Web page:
The Bank Of Indonesia Museum : Monetary History
The Bank of Indonesia Museum, which displays the role of the Central Bank in the history of the Indonesian archipelago since Dutch colonial days, is located by Old Batavia’s main Fatahillah Plaza, next to the Bank Mandiri Museum, opposite the Beos Station, at Jalan Pintu Besar Utara No. 3, in present day West Jakarta.
Built in 1828 in neo-classical architecture mixed with Indonesian features, this elegant, still sturdy white building was originally a hospital, called the Binnen Hospitaal, and later housed the central bank of the East Indies: De Javasche Bank.
After Indonesia’s Independence in 1945 De Javasche Bank was nationalized and became Bank Indonesia, Indonesia’s central bank. In 1962, however, Bank Indonesia was moved to its present premises at Jalan Thamrin and the building was left empty.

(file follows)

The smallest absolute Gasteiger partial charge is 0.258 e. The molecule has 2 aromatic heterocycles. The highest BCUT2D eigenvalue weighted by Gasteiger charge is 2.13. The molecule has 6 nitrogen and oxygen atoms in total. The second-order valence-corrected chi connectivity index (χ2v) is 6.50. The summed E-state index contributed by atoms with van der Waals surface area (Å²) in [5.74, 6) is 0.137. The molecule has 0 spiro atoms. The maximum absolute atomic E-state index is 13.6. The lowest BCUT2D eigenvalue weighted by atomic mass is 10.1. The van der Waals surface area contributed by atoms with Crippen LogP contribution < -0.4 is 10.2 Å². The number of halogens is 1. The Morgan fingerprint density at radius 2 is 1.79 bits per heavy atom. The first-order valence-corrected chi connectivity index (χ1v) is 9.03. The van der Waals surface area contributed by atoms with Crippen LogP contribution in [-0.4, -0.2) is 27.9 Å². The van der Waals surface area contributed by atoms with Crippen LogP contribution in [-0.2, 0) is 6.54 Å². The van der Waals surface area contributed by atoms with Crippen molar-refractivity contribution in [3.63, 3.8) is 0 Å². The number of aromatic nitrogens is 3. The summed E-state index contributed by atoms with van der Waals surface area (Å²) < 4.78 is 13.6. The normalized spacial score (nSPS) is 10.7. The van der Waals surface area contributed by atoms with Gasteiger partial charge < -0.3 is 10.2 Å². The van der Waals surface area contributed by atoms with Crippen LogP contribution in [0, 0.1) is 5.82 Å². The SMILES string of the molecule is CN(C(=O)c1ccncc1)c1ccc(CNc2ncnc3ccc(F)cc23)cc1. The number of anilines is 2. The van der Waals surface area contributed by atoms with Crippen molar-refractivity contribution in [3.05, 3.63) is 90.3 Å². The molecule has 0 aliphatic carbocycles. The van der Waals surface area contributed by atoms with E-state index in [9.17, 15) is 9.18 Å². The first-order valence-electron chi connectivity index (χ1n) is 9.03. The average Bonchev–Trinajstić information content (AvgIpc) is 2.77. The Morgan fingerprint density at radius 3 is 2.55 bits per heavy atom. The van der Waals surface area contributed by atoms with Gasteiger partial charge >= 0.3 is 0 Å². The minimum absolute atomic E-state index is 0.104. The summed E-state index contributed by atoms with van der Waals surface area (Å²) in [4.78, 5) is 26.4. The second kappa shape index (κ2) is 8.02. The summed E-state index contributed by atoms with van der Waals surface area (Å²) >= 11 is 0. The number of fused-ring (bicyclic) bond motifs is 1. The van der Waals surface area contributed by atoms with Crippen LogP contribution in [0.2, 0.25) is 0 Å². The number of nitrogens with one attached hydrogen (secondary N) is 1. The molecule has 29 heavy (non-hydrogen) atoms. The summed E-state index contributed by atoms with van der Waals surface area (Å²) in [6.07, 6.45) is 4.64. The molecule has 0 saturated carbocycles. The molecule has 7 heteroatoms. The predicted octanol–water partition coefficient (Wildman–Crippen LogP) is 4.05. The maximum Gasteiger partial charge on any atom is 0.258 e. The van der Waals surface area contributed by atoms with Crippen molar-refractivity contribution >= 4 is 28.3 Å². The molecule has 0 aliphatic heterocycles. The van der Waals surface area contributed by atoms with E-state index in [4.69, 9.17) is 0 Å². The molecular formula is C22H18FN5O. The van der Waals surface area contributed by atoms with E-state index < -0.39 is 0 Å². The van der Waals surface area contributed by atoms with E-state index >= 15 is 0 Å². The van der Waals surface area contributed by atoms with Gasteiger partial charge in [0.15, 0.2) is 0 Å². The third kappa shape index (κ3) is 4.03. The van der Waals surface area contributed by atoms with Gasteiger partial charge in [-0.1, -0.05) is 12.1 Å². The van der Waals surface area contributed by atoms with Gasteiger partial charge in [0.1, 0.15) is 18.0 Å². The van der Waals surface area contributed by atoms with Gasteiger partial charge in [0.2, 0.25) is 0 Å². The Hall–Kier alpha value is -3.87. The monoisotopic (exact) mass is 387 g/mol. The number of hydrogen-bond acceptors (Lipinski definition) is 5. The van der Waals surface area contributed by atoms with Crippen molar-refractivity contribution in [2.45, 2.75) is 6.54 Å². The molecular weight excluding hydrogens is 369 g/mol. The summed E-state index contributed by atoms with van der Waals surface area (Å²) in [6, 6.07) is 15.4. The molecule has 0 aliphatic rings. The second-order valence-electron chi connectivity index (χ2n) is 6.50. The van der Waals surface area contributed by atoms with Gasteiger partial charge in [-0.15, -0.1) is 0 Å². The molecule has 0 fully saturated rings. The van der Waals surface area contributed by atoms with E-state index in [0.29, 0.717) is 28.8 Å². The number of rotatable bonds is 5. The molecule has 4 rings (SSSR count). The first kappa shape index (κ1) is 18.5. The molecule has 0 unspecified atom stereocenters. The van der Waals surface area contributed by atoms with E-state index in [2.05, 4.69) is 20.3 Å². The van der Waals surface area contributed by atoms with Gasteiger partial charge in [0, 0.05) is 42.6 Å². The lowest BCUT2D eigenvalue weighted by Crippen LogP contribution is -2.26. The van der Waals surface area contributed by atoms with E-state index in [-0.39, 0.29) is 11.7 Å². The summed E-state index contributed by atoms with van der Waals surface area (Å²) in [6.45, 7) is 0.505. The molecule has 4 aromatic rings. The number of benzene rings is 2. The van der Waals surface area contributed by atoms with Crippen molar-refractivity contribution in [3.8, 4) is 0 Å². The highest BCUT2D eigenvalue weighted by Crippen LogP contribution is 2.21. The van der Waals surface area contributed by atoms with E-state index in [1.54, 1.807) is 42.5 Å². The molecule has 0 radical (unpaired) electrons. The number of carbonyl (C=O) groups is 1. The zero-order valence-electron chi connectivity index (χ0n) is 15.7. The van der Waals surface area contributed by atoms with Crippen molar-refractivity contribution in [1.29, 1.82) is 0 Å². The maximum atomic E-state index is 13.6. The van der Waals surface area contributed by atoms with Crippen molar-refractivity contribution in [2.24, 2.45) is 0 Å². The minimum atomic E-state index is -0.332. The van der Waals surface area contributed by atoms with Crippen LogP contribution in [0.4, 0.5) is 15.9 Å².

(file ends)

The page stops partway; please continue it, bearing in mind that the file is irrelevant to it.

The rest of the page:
But because of its location and historic significance, Bank Indonesia’s Board decided to make this into the Bank of Indonesia Museum, which was soft opened on 15 December 2006 by then Bank Indonesia governor, Burhanuddin Abdullah. Its final completion was officially inaugurated by President Bambang Yudhoyono on 21 July 2009.
This Museum provides information on the role of the central bank in the nation’s history, stretching as far back as the time before the arrival of European traders to the archipelago in the 17th century to the formation of Bank Indonesia in 1953. It further informs about the various policies made by the Bank and their impact on the national financial position until 2005.
Most of the presentations are in modern high-tech and multi-media electronic displays, static panels, touch screen television monitors and diorama, and parabolic speakers, making it clear and simple for visitors to understand some of the most complicated financial issues. Besides this, there is also a numismatic collection of coins and old legal tender used in a number of ancient Indonesian kingdoms and during the Dutch colonial era.
The Bank of Indonesia Museum is open from 9.0 am to 4.0 pm daily except Mondays and national holidays.
Entrance is free of charge.
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